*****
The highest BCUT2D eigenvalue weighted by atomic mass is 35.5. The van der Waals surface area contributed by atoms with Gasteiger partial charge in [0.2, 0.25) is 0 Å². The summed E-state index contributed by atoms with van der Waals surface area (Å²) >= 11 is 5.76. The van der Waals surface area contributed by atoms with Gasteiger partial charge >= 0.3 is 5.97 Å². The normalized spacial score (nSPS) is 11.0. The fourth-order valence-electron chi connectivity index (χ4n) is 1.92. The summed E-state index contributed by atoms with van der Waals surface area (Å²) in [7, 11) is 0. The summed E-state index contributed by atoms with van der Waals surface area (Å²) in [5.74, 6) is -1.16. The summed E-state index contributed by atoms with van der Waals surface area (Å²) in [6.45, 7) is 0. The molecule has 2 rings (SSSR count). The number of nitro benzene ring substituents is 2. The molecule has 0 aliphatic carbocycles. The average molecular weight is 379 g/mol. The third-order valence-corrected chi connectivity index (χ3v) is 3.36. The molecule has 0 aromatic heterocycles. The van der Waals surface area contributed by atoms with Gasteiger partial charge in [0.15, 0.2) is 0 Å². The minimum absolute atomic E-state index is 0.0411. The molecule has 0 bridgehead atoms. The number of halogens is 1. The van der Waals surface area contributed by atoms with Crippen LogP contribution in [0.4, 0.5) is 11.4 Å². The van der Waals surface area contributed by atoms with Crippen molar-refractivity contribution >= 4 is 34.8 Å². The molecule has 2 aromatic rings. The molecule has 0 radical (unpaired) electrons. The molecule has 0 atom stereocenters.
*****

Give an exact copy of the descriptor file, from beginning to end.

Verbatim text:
The highest BCUT2D eigenvalue weighted by atomic mass is 35.5. The van der Waals surface area contributed by atoms with Gasteiger partial charge in [0.2, 0.25) is 0 Å². The summed E-state index contributed by atoms with van der Waals surface area (Å²) >= 11 is 5.76. The van der Waals surface area contributed by atoms with Gasteiger partial charge >= 0.3 is 5.97 Å². The normalized spacial score (nSPS) is 11.0. The fourth-order valence-electron chi connectivity index (χ4n) is 1.92. The summed E-state index contributed by atoms with van der Waals surface area (Å²) in [7, 11) is 0. The summed E-state index contributed by atoms with van der Waals surface area (Å²) in [5.74, 6) is -1.16. The summed E-state index contributed by atoms with van der Waals surface area (Å²) in [6.45, 7) is 0. The molecule has 2 rings (SSSR count). The number of nitro benzene ring substituents is 2. The molecule has 0 aliphatic carbocycles. The average molecular weight is 379 g/mol. The third-order valence-corrected chi connectivity index (χ3v) is 3.36. The molecule has 0 aromatic heterocycles. The van der Waals surface area contributed by atoms with Gasteiger partial charge in [0.15, 0.2) is 0 Å². The minimum absolute atomic E-state index is 0.0411. The molecule has 0 bridgehead atoms. The number of halogens is 1. The van der Waals surface area contributed by atoms with Crippen LogP contribution in [0.4, 0.5) is 11.4 Å². The van der Waals surface area contributed by atoms with Crippen molar-refractivity contribution >= 4 is 34.8 Å². The molecule has 2 aromatic rings. The molecule has 0 radical (unpaired) electrons. The molecule has 0 atom stereocenters.